Heart Failure: Am I at Risk, and Can I Prevent It?

Heart failure is common in the United States. Nearly 6 million Americans live with it. But there are simple steps you can take to lower your odds of getting the condition.

What Is Heart Failure?

You get heart failure when your heart can't pump enough blood and oxygen to your muscles and organs. Doctors haven't found a cure, but many people with heart failure live active lives.

Heart failure usually doesn't sneak up on people, but develops over time and for a number of reasons. It's important to know if you're more likely to get it so you can take the steps to help prevent it.

How Could I Get It?

Certain problems can make your heart work harder than it should and weaken the muscle. Some of these are:

  • High blood pressure
  • Diabetes
  • Coronary artery disease
  • Past heart attack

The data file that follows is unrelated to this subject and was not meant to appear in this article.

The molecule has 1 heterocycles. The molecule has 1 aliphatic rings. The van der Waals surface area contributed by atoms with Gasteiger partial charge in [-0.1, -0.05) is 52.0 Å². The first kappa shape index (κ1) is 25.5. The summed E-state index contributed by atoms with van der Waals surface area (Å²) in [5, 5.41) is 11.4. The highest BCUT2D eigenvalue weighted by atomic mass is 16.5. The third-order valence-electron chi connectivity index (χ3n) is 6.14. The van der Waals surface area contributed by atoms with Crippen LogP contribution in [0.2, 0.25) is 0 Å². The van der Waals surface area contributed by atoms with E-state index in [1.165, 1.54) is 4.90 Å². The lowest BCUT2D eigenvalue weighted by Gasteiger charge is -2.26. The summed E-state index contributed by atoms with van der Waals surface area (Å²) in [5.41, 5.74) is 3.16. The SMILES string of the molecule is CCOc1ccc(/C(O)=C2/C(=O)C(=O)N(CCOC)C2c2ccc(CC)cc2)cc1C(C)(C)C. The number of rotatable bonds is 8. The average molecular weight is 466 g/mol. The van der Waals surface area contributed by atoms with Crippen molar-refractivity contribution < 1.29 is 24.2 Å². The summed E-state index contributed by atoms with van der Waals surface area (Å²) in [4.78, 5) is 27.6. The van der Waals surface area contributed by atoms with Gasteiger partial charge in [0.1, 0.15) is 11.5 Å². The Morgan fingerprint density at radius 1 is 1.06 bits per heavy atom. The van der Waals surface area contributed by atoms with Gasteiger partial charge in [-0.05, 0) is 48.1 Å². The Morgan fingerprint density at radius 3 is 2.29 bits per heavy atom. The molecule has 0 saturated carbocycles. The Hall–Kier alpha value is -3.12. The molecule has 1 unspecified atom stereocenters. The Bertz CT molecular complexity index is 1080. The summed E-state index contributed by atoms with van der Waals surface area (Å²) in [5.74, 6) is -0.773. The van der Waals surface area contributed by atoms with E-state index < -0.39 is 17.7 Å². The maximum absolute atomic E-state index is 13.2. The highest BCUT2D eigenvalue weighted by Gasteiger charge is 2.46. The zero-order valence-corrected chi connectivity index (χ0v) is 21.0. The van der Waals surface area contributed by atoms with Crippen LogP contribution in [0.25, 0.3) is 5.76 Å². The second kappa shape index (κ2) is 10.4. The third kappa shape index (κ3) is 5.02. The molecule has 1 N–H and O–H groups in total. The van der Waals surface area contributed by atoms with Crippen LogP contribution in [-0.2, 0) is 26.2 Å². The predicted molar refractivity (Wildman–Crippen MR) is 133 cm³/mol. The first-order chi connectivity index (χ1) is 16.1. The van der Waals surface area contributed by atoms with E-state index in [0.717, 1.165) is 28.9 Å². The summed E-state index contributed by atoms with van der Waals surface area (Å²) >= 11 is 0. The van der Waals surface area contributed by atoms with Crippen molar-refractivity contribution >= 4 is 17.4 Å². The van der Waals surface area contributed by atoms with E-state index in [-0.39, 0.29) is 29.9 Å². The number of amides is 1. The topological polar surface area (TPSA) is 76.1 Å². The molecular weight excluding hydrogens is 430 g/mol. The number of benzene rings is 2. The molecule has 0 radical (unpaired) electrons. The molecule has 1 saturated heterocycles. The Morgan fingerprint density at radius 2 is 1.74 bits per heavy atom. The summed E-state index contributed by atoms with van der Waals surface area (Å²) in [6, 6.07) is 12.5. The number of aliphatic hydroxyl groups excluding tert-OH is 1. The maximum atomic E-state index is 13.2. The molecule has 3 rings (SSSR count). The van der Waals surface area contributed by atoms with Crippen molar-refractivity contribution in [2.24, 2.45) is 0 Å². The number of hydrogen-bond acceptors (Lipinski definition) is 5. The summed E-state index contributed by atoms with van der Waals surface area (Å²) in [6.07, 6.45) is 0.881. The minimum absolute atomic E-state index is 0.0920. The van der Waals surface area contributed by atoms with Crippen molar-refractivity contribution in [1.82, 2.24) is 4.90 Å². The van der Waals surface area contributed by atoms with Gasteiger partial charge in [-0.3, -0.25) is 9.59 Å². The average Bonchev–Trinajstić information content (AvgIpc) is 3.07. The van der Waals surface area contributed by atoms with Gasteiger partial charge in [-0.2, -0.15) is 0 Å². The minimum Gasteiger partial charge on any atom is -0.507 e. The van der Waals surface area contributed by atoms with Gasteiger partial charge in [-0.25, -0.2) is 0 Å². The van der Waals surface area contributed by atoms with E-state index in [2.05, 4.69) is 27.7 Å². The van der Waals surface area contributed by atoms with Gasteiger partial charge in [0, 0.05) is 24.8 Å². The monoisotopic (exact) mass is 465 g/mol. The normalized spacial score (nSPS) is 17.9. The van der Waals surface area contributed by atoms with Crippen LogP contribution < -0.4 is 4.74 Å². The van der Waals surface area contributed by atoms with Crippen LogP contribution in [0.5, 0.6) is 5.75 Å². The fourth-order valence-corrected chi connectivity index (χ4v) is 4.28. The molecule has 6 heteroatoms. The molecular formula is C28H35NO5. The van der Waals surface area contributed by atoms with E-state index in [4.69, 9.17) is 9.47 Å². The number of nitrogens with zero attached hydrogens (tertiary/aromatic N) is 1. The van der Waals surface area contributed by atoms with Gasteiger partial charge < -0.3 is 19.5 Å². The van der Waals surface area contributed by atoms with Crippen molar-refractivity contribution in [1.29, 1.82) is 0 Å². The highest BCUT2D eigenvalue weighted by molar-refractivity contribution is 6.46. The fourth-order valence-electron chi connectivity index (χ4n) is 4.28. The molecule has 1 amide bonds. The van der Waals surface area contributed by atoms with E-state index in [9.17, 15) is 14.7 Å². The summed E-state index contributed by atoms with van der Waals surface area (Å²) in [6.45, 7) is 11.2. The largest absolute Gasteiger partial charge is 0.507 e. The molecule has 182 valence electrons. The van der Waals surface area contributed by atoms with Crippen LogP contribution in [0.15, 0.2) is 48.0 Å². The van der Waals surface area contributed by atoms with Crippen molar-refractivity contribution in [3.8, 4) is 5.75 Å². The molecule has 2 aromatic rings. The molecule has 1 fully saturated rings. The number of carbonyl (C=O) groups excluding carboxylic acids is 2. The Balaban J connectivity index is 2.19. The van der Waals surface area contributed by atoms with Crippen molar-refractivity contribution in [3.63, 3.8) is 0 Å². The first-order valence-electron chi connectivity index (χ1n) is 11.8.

• Being too overweight

Things like drinking too much alcohol, smoking, and using illegal drugs are all known to damage your heart.

Some things that raise your chances of heart failure are out of your control, including:

 

  • Race (African-Americans are more likely to have heart failure)
  • Heart defects you're born with
  • Age (your odds go up if you're 65 or older)

Can I Prevent Heart Failure?

You can lower your odds of getting heart failure. And the earlier you start, the better your chances. You can begin with a few of these simple steps:

  • Stick to a healthy weight
  • Exercise regularly
  • Eat fruits and vegetables, whole grains, and lean proteins
  • Limit bad fats, added sugars, salt, and alcohol
  • Don't smoke or use recreational drugs
  • Reduce your stress
  • Get enough sleep

If you think you could be likely to have heart failure, talk to your doctor. She may start you on medications to help manage the condition. Just remember, it's never too late to make lifestyle changes that can protect your heart.  

WebMD Medical Reference Reviewed by James Beckerman, MD, FACC on September 26, 2017

Sources

SOURCES:

National Heart, Lung, and Blood Institute: "Who Is at Risk for Heart Failure?"

Mayo Clinic: "Heart Failure."

American Heart Association: "About Heart Failure."

CDC: "Heart Disease and Stroke."

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